Maintaining Control of Your Assets: A trust can give you better control over your assets than a will. When you name yourself as trustee, you retain control of the assets during your lifetime. A trust provides flexibility — even creativity — with the control that a will alone might not.
Most people think estate planning is about their death, but it’s not. It’s about control over your assets — control while you’re living and control after your death.
Providing for Family and Heirs: You likely want your family and heirs to inherit your home without having to go through the long, stressful, and expensive probate court process. Your home can be transferred more quickly through the trust, and it will be done in a private setting.
Planning For Incapacity: Putting your home in a trust doesn’t only protect your assets when you die; it’s also important in the event you become incapacitated. Should you become ill and unable to manage your home and finances, another trustee can oversee your trust and protect your home. This can provide continuity and reassurance if you become disabled or mentally incapacitated.
Privacy: Privacy is important to some, but when your estate goes through probate, with a will or without, your estate becomes public—an open court record. A living trust is private, so no one will know what your assets were and who inherited them or didn’t.
What Trusts Don’t Do
There are many types of trusts. In addition to the basic common trusts, there are charitable trusts, asset protection trusts, special needs and elderly care trusts, and many more. The most common basic type of trust discussed here – the revocable trust or living trust – does not accomplish everything, so it’s important to talk with a qualified financial adviser or estate planning attorney to make sure you are creating the kind of trust you need.
Taxes & Creditors: Many people think trusts will protect their assets from tax, reduce their tax liability, or protect their assets from creditors. The revocable trust will not do any of these things. During your lifetime, assets in a revocable trust are subject to the taxman and the claims of your creditors as if you owned them in your personal name. There will be no special tax returns or accountings required. You will maintain the same tax ID number, file the same income tax returns, and more.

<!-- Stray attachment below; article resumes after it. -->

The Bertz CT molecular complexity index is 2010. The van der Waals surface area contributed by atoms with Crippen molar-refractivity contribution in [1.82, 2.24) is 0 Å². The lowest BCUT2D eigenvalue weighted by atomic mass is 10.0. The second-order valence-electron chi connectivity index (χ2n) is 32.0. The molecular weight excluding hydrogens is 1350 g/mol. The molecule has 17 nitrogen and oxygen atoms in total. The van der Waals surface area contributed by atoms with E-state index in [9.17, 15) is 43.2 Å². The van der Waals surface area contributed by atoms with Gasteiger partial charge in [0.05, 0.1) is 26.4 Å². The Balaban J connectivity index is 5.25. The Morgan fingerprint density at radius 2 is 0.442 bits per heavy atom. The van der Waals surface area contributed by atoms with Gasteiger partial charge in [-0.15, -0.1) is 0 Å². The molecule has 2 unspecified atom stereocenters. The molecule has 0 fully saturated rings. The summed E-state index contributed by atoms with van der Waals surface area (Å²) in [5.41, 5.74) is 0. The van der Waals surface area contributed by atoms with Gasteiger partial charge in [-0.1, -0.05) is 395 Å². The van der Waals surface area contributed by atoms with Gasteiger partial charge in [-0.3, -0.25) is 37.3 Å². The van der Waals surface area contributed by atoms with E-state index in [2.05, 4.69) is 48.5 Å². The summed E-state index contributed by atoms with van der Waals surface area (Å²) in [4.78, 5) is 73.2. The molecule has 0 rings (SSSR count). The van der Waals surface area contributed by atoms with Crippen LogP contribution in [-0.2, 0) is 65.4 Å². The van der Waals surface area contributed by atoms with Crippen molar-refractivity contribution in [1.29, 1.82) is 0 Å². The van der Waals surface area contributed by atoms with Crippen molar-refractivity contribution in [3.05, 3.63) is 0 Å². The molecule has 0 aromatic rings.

There are more complex types of trusts (irrevocable) that can protect you in these ways that are beyond the scope of this article, but you can ask your estate attorney about those trusts if you need them.
Downside of Trust: The downsides of putting your home in a revocable trust are limited. It usually costs more to set up a trust and file documents with the court than it does to create a will. The amount of legal time required varies depending on the number and type of assets you have. Regardless of the legal fees involved, it likely will be much less than the cost of probate.
Quick Tips for Your Trust
When you form a trust for your home, you should include all your significant investments: bank accounts, insurance policies, retirement or investment accounts, and other home or property investments.
If you already have a trust, you can add your home at any time, even if you’re still paying a mortgage on the home. Being moved to the trust won’t trigger a “due on sale” clause. If you have a mortgage, notify your lender that you’re putting the property in a trust to avoid confusion later.
Professional Guidance: To place your home in a trust, ask your attorney to amend your trust and draw up a property new deed in the name of the trust. Work with a qualified estate planning attorney or trust officer to protect your assets and beneficiaries. It is important to find experts specializing in trust work and estate planning who spend a major of their practice doing such work.
If you don’t have an estate attorney, you can start your search on the Florida Bar website, where “estate attorneys” are specifically identified. You also can contact Robert Coscia, Broker/Owner of Personal Realty Advisers, for referrals to several trusted estate planners. Robert is a Certified Probate Real Estate Specialist, and he can help with real estate sales and needs during probate, but he prefers to help you avoid probate altogether. Contact him directly to discuss plans for protecting your home for the future: Personal Realty Advisers, by phone at 727-317-7653 (SOLD) or email at info@PRAFlorida.com. We look forward to hearing from you.
Trusts are complex legal instruments. Nothing in this article is intended to be taken as legal advice rather;, we hope to plant the seed for you to seek legal counsel if you think this might be a tool that can benefit you.